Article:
One way his administration aims to accomplish this goal is by expanding the Supplemental Nutrition Assistance Program, the country’s largest anti-hunger program. I’m researching this program, long known as food stamps but today referred to as SNAP, for an upcoming book. The program helps struggling families while boosting the economy during downturns.
As Biden’s presidency gets underway, I’m watching to see not only whether the government expands the amount of aid this program provides people in need today, but whether there are lasting changes to SNAP and other anti-poverty policies that could reduce hunger in the future.
Unlike the Trump administration, Biden’s team is eager to find ways to maximize the use of SNAP to fight poverty during the pandemic and beyond.
Former President Donald Trump criticized the large number of people who remained on SNAP after the last recession, which occurred partly because poverty rates remained high even as unemployment went down. Believing that the program discouraged work, Trump repeatedly tried but failed to limit who could get SNAP.

After the COVID-19 pandemic hit, the number of people enrolled in SNAP soared again. Spending on the program surged even more because the government temporarily let all beneficiaries get the maximum amount of benefits.
Government aid through SNAP totaled a record US$85.6 billion in the 12 months that ended Sept. 30, 2020. That money helped feed around 44 million people, up from 35 million a year earlier.
But until recently there was no extra help for the roughly 40% of the people who were already getting the maximum benefits because of their very low incomes. Congress changed that when it approved a 15% increase for all SNAP recipients as part of the December 2020 $900 billion relief package. That benefits boost started the following month.

Despite SNAP’s expansion and additional aid flowing to food banks from government assistance and many high-profile donations to food banks and food pantries by some of the richest Americans, hunger has remained a problem throughout the pandemic.
By January 2021, a government survey found that some 11% of adults, and more than 1 in 7 of all U.S. households with children, said they were having trouble getting enough to eat – well above pre-pandemic levels. The problem is even worse for people of color.
Along with the 15% increase in SNAP benefits Congress approved in December 2020, which initially was to last for six months, were changes to make it easier for college students and those on unemployment benefits to get SNAP.
Biden wants to offer Americans who face economic hardship additional help. He has proposed extending the SNAP increase for at least another three months, through September 2021. Further, he has pledged to work with Congress to tie benefit increases to the health of the economy and the people so that Congress would not have to take action for extra help to kick in.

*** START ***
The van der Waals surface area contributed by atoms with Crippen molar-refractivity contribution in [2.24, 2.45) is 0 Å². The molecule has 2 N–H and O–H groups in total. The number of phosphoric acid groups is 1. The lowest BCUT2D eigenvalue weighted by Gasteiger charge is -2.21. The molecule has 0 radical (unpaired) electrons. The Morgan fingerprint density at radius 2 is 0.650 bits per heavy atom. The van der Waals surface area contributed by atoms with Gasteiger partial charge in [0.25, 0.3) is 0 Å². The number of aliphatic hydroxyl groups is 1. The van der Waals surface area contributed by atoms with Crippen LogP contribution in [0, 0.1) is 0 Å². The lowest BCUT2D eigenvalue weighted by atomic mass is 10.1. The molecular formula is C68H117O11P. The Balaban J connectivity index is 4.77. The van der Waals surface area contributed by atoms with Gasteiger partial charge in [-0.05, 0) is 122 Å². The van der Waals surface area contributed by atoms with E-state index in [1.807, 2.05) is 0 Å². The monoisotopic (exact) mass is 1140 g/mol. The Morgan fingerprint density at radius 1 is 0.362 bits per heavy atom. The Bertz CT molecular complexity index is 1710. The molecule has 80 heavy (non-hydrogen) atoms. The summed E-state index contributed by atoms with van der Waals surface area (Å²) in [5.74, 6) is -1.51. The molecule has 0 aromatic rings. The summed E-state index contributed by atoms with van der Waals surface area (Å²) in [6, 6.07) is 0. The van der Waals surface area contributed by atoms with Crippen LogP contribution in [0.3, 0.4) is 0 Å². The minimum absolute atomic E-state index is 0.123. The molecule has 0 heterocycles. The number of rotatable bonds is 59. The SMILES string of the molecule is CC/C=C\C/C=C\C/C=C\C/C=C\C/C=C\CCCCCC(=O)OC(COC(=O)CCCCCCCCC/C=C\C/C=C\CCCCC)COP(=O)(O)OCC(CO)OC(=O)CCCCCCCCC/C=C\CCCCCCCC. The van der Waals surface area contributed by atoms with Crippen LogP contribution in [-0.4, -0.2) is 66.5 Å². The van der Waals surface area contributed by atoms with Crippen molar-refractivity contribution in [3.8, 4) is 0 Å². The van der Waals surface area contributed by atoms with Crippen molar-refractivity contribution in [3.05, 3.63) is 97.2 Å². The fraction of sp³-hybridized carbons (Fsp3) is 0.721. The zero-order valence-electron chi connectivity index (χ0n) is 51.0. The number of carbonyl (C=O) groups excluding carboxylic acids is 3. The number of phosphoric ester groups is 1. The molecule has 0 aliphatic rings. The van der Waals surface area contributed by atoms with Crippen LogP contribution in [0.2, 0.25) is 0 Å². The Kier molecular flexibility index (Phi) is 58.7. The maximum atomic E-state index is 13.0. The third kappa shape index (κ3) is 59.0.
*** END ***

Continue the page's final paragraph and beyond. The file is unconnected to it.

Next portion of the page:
If Congress adopted such an approach, I believe vulnerable families would no longer be at the mercy of the kind of political squabbling that has delayed additional help during the pandemic.
Biden also signed an executive order directing federal agencies to try to do more for the poorest families through SNAP. In addition, his administration is trying to make it easier for states to send more help to families with children who are missing free or reduced-price meals at school or who are too young to attend.
The proposed SNAP changes are among many temporary benefit increases Biden and others have recently outlined, such as in unemployment benefits and new tax credits for families with children.
Columbia University researchers estimate that a combination of Biden’s proposals could reduce poverty in 2021 by almost 30% and halve the number of U.S. children living in poverty. If successful, this could launch a longer-term transformation in anti-poverty policies.
Many advocates of policies that help the poor have long argued that SNAP benefits are too stingy to provide enough nutritious food for an adequate diet.
On average, people on SNAP use over three-fourths of their benefits by the middle of the month – even in a strong economy. As a result, many SNAP recipients run out of benefits and regularly turn to food banks. In fact, more than 40% of food bank clients are enrolled in SNAP.
Why don’t these benefits fill more gaps?
Technically, food stamp recipients are expected to spend 30% of their own income on food. If they have income, as most SNAP recipients do, their benefits are calculated by reducing the maximum benefit for their family size by 30% of the value of their income after deductions for things like child care. But many financially stressed families don’t feel they can afford to spend that much on food.
Another problem is how the maximum benefit is set. It is based on the cost of the Thrifty Food Plan, devised by the Department of Agriculture in 1975 as “a national standard for a nutritious diet at a minimal cost.”
Despite changes to reflect new official nutritional recommendations, the government has maintained the same inflation-adjusted cap on spending in place for decades. As a result, the plan relies on unreasonable and outdated assumptions that underestimate average meal costs, especially in areas with high food prices.